Eyes Wide Open, Part 4

Read parts 1, 2, and 3.
I remember it as though it was yesterday.  I was lying on the bench in front of the sliding glass door talking on the phone to my mom.  In those early days after Samuel died, talking on the phone became our nightly ritual.  Some days were filled with talk of how we each managed to get through the hours, while other days my mother sat patiently listening to me cry into the phone because it was all I could muster. In this particular conversation, I remember telling her that I felt as though I had once been filled with light and now it was as if all of the candles had been blown out.  I feared it would be like that forever.  Never to laugh, smile, find joy or hope in this world again.  When I look back on that conversation now, I can clearly see Jesus sitting next to me.  Listening to the words I was telling my momma.  I can hear Him softly whispering to me…
“I will bring you Light.”
Not in all my wildest dreams could I have anticipated how He would bring the light back. If left to my own devices, I know I would have become bitter and angry.  I would have disappeared, but God wouldn’t let me.  He kept reminding me of all that He had opened my eyes to during those weeks in the hospital and hospice.  He wouldn’t let me forget everything that I had let in.  All the people that I had closed my eyes to were now deep in my heart.  They changed me.  Through the deepest levels of pain and sadness came the most honest and pure joy.  I felt gratitude for all that I was given.  I was grateful that I got to hold my son while he had breath in his lungs, because not all mothers do.  I was grateful that I got to sleep in that tiny old foldout chair in his room, because not all mothers can.  I was grateful that we were able to take him to hospice so that he could live in peace for his last few days on Earth, because not all families have the choice.  Through all my pain and grief I finally let God do the thing He’d been trying to do all along…open my heart.  Life was certainly less complicated when I lived closed up, but it wasn’t an option anymore.  I tried for a moment to pretend that the pain and anguish that I felt over the loss of my son was unique to me, but I knew better.  I finally understood that pain is pain.  We all feel it and we can all help bring comfort to it.  That’s why the Joyful Life Library is so important to me.  It’s important to the mom that feels like she can’t care for her child amongst all the doctors and nurses.  It’s important for the grandparent that wants to visit their grandchild and lift their spirits.  It’s important for the siblings that miss their brother or sister and are afraid of the tubes and beeping machines.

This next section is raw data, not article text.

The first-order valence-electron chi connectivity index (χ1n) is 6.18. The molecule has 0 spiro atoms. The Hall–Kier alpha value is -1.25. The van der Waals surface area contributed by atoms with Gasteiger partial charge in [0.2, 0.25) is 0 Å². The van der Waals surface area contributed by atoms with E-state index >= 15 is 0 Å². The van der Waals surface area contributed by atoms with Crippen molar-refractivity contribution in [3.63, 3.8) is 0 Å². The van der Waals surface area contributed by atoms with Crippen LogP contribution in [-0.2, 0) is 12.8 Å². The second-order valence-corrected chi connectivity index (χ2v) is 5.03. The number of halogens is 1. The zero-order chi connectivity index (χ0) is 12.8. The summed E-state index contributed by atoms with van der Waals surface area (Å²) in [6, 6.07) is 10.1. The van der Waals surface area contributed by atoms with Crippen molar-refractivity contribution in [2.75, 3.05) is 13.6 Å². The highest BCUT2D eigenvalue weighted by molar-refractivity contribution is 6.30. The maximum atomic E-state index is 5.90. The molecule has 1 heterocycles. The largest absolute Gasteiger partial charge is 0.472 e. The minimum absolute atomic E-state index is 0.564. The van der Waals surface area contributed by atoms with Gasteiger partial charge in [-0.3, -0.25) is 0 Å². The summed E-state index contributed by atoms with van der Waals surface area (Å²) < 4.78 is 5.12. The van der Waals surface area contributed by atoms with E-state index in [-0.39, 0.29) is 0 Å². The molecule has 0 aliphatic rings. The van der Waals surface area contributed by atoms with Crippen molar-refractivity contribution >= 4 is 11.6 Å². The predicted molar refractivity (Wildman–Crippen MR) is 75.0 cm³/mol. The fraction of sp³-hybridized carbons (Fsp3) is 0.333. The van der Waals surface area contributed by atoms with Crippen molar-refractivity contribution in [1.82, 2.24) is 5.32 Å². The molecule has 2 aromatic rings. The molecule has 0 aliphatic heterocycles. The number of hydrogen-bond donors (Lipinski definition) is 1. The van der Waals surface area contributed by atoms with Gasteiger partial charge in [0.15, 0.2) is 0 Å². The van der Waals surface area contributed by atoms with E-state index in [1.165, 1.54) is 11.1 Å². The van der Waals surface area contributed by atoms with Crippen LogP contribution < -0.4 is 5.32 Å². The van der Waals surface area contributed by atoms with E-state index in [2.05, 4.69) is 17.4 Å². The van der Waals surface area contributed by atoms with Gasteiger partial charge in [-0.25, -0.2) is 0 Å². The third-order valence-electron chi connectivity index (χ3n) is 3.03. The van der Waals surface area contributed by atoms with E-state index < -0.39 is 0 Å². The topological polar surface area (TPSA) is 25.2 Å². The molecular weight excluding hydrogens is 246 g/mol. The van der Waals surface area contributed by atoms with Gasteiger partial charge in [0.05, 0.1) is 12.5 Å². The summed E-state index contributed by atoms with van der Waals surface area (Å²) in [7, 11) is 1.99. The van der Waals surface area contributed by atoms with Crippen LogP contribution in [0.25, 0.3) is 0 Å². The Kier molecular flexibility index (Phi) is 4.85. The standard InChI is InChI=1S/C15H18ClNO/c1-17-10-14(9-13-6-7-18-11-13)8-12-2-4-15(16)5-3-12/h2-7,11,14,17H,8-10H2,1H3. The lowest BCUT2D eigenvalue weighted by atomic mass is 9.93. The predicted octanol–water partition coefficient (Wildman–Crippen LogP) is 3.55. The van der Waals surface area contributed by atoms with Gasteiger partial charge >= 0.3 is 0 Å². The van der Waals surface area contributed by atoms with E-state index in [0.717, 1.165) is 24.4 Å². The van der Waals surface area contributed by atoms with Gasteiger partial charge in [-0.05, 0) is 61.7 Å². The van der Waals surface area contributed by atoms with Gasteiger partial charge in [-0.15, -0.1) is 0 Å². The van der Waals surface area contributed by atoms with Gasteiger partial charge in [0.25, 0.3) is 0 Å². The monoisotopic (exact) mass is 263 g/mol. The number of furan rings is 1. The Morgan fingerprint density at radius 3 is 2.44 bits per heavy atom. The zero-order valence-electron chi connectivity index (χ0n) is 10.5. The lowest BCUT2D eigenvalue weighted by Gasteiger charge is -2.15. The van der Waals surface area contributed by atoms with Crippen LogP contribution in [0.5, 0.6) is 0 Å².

Giving the gift of normality to a family in this situation, if even just for 20 pages of a favorite story, is something that can’t be underestimated.  I know that.  I’ve lived that.  I’ve seen other families that would have been able to have benefitted from that.  That’s why I need to take our little project to the next level.  I want nothing more then to fill every PICU on the planet with kids books, but for the time being I’ll start with two hospitals; Cardon Children’s Medical Center in Arizona and Miller Children’s Hospital Long Beach in California.  I want to keep their shelves filled with books, and because of the high volume of patients that circulate through the PICU, that means we’ll need a lot of them.  Visit the Joyful Life Library to learn more about how you can get involved in the project!
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